Surprising statistics uncovered after a Freedom of Information (FOI) submission reveal that London’s Kew Gardens, Natural History Museum, Tate Gallery, and Imperial War Museum saw a total of 109 million cyber attacks over just the last three years.
These cyber attacks and attempted hacks included various attempts to steal information, phishing, spyware, malware and ransomware attacks.
A Need for Greater Cyber Security Expertise
Sheila Flavell, COO of digital skills and solutions company FDM Group told InfoSecurity Magazine she believes there needs to be a “sharper focus” on boosting interest in building cyber-security skills.
“These incidents are a reminder of the urgent need to increase the UK’s level of cyber expertise.”
She describes cyber attacks as a “real and relentless threat.” Critically, the fact that Kew Gardens alone was hit by 86 million attacks in 2018 illustrates the need for any type of business to address cyber-security risks sooner rather than later.
Hackers appear to be targeting the financial and personal information of Kew Gardens’ 800 staff and over 100,000 members. The FOI results obtained by Parliament Street say a Kew Gardens server was breached and an email account compromised across the three-year period.
A spokesperson for Kew Gardens told the Evening Standard that cyber-security was foremost within the organisation:
“We have observed a very significant increase in the number of cyber hack attempts…We can confirm these attempts were successfully blocked by our firewalls and perimeter defences…Security remains one of our primary concerns.”
There is no further information apparent on the reported Kew Gardens breach, though it is evident that cyber-security is taken seriously in order to only have one breach amidst millions of attempts.
The Imperial War Museum also experienced eight successful ransomware attacks out of around 10 million attempts over the course of the three years. The Tate Gallery reported four successful malware or phishing attacks and nearly 500,000 attacks in 2018.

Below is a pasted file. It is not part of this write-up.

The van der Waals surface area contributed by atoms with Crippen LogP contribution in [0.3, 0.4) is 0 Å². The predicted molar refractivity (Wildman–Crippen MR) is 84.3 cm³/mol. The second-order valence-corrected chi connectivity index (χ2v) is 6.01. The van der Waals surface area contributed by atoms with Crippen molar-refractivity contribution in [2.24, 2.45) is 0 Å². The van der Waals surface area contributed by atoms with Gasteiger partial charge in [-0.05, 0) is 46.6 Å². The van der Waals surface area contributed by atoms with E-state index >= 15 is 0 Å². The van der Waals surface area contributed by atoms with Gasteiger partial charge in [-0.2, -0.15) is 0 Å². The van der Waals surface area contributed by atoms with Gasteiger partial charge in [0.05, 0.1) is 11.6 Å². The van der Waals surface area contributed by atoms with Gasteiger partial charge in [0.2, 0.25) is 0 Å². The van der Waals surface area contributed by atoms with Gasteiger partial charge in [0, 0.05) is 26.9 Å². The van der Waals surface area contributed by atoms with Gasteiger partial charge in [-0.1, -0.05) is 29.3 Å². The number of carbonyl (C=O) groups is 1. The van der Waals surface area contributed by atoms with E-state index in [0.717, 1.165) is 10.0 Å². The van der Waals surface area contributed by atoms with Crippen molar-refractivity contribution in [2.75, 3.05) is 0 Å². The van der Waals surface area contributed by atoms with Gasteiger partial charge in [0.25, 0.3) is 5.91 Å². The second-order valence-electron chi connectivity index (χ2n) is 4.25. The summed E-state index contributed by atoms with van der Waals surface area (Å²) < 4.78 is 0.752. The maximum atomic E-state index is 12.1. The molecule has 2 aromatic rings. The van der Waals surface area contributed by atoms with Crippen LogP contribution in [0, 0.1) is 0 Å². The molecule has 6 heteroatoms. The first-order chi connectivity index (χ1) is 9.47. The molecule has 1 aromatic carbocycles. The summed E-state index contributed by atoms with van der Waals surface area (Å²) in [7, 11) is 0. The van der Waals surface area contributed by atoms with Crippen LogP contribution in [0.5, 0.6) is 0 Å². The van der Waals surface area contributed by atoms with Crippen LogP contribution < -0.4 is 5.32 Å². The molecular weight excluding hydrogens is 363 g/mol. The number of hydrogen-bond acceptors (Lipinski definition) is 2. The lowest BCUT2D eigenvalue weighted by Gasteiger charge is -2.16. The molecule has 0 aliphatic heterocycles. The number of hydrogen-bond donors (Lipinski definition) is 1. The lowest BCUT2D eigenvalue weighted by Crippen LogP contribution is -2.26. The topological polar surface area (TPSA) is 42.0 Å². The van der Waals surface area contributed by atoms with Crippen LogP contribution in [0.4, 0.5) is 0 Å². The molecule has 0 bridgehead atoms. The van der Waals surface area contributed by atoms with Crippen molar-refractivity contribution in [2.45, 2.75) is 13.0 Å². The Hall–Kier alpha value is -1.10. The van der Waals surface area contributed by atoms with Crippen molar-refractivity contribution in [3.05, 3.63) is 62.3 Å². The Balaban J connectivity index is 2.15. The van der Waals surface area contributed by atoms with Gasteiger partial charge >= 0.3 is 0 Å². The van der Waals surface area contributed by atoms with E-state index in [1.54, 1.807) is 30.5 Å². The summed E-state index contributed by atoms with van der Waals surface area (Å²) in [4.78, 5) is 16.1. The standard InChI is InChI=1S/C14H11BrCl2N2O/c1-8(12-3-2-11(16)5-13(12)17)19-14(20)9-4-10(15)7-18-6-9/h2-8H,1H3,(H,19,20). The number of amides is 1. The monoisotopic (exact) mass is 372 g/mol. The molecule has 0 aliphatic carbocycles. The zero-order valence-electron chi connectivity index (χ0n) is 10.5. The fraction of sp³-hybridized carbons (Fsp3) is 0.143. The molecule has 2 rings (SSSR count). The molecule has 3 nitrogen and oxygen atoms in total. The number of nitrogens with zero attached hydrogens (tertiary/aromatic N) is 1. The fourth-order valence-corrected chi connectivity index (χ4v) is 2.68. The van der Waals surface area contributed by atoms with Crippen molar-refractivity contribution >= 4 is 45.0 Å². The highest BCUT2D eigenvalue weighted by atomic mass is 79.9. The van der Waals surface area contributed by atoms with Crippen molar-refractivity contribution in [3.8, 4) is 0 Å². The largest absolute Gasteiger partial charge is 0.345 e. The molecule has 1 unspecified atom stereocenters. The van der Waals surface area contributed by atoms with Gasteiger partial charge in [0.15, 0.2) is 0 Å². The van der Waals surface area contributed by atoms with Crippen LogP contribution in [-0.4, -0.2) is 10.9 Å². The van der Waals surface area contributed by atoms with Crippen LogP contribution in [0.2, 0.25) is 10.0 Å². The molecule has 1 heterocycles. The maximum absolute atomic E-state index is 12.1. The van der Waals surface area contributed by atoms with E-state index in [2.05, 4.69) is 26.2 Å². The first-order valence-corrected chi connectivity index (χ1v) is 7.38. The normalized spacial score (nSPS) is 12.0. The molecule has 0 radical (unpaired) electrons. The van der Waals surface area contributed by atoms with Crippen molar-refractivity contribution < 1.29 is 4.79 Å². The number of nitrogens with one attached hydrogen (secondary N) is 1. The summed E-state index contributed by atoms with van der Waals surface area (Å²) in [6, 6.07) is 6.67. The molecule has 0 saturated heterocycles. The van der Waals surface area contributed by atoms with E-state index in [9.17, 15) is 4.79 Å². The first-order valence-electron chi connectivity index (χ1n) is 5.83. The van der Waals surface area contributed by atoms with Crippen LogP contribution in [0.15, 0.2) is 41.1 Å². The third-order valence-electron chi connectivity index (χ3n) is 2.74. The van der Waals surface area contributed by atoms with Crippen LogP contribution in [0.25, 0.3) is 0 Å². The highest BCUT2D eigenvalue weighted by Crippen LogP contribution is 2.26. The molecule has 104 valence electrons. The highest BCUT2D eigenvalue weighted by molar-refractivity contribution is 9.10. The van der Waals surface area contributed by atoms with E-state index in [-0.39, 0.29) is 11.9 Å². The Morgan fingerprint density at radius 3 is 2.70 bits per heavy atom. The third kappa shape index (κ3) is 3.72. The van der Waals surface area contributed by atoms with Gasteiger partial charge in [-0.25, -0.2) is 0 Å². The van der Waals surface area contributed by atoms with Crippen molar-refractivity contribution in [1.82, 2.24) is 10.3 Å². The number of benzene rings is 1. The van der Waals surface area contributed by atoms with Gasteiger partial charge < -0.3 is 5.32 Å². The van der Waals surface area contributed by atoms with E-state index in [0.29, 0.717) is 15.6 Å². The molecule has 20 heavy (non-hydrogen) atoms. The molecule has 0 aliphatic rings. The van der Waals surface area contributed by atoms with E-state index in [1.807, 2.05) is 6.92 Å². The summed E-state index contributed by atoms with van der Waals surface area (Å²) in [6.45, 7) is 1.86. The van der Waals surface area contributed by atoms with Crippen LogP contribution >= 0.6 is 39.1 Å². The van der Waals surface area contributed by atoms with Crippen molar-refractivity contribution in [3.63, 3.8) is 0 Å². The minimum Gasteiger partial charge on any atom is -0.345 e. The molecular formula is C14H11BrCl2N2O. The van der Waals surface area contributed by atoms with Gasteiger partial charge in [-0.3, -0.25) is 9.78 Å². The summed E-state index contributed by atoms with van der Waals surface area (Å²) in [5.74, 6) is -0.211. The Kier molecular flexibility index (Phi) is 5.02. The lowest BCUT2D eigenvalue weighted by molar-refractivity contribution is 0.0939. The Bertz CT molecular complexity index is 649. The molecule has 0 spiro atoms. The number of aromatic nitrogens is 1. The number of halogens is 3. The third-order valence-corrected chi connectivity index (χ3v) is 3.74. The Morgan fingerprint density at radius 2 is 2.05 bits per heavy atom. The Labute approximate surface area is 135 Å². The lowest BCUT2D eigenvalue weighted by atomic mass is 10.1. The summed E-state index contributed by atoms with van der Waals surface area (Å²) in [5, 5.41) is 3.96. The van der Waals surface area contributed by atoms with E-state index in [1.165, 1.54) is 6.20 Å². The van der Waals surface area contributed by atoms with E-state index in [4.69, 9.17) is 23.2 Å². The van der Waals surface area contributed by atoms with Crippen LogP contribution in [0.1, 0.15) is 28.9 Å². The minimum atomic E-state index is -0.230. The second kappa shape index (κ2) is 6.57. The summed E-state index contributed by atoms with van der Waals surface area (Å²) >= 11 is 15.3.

The Natural History Museum is focusing on cyber-security as it works to adapt its business to the digital age. A spokesperson for the museum, Ian Golding said:
“Ensuring we have the best cyber protection is of paramount importance as we continue to protect, display and digitise our collection.”
Organisations of Every Size and Purpose Face a Growing Risk of Cyber Attack
According to a recent TechRadar summary of cyber-security statistics, Carbon Black research in 2018 found that 88% of organisations in the UK had experienced a data breach in the previous 12 months.
Other research by Opus and the Ponemon Institute of 1,000 professionals responsible for cyber-security found that 59% of companies experienced a data breach caused by a supplier or other third-party.
McAfee Labs has found that cyber threats are evolving so quickly that an average of 480 new threats per minute were discovered during the third quarter of 2018.
Radware’s 2018-2019 Global Application and Network Security Report found the average cost of a cyber-attack was $1.6 million both in direct losses and those attributed to customer reputation. Back in the UK PCI Pal found that 44% of UK consumers would stop spending with an organisation immediately after a serious data breach. 41% of consumers would move their patronage elsewhere permanently.
It’s not just large and well-known organisations that are increasingly targeted by cyber attacks. Ponemon Institute’s “2018 Cyber-security in Small and Medium Size Businesses” report based on the US and the UK found 67% of small to medium sized business had experienced a cyber attack and 58% a data breach in the 12-month period covered by the report.
Though all four tourist attractions are prominent and successful ones, the sheer volume of cyber attacks goes to prove that it’s not just financial institutions and government departments at the greatest risk.
Cyber-criminals target large and small organisations as well as individuals, proven by the fast-growing volume of attacks. With the type of attack changing by the second it is imperative that any business has a continuous focus on cyber-security and at every level within the business. Malware and phishing attacks can begin a breach with simply one individual unwittingly opening the wrong email and lead to the compromise of entire servers.
You can significantly reduce your risk by investing in a programme of security awareness training for your employees, helping to make your workforce, your strongest defence. Why not sign up for a free demo and get started, today.